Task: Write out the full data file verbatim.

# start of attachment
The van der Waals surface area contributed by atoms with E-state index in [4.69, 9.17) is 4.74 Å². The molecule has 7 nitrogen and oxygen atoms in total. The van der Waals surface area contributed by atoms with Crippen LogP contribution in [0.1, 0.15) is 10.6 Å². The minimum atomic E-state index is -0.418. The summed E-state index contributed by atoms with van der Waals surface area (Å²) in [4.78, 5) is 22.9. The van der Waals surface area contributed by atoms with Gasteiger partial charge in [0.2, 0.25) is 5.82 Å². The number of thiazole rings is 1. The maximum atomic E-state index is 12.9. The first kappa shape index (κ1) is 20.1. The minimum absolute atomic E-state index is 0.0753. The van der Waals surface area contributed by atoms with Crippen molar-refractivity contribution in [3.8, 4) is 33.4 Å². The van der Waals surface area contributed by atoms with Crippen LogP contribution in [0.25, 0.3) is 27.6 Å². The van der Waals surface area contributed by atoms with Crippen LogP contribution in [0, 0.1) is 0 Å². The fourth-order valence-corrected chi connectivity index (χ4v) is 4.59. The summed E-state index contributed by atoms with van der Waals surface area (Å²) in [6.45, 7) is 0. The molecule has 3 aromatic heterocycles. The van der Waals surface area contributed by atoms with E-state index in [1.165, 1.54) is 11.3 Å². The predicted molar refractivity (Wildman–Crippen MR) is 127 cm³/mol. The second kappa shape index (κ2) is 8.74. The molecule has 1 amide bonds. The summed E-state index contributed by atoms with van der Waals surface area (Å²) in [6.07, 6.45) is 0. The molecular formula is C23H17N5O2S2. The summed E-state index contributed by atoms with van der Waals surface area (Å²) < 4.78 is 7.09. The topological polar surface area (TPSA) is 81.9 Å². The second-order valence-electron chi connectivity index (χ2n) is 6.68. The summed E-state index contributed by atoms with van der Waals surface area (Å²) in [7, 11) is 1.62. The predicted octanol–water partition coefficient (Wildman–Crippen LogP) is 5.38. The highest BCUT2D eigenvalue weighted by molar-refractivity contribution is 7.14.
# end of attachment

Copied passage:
The van der Waals surface area contributed by atoms with E-state index in [4.69, 9.17) is 4.74 Å². The molecule has 7 nitrogen and oxygen atoms in total. The van der Waals surface area contributed by atoms with Crippen LogP contribution in [0.1, 0.15) is 10.6 Å². The minimum atomic E-state index is -0.418. The summed E-state index contributed by atoms with van der Waals surface area (Å²) in [4.78, 5) is 22.9. The van der Waals surface area contributed by atoms with Gasteiger partial charge in [0.2, 0.25) is 5.82 Å². The number of thiazole rings is 1. The maximum atomic E-state index is 12.9. The first kappa shape index (κ1) is 20.1. The minimum absolute atomic E-state index is 0.0753. The van der Waals surface area contributed by atoms with Crippen molar-refractivity contribution in [3.8, 4) is 33.4 Å². The van der Waals surface area contributed by atoms with Crippen LogP contribution in [0.25, 0.3) is 27.6 Å². The van der Waals surface area contributed by atoms with Crippen LogP contribution in [0, 0.1) is 0 Å². The fourth-order valence-corrected chi connectivity index (χ4v) is 4.59. The summed E-state index contributed by atoms with van der Waals surface area (Å²) in [6.45, 7) is 0. The molecule has 3 aromatic heterocycles. The van der Waals surface area contributed by atoms with E-state index in [1.165, 1.54) is 11.3 Å². The predicted molar refractivity (Wildman–Crippen MR) is 127 cm³/mol. The second kappa shape index (κ2) is 8.74. The molecule has 1 amide bonds. The summed E-state index contributed by atoms with van der Waals surface area (Å²) in [6.07, 6.45) is 0. The molecular formula is C23H17N5O2S2. The summed E-state index contributed by atoms with van der Waals surface area (Å²) < 4.78 is 7.09. The topological polar surface area (TPSA) is 81.9 Å². The second-order valence-electron chi connectivity index (χ2n) is 6.68. The summed E-state index contributed by atoms with van der Waals surface area (Å²) in [7, 11) is 1.62. The predicted octanol–water partition coefficient (Wildman–Crippen LogP) is 5.38. The highest BCUT2D eigenvalue weighted by molar-refractivity contribution is 7.14.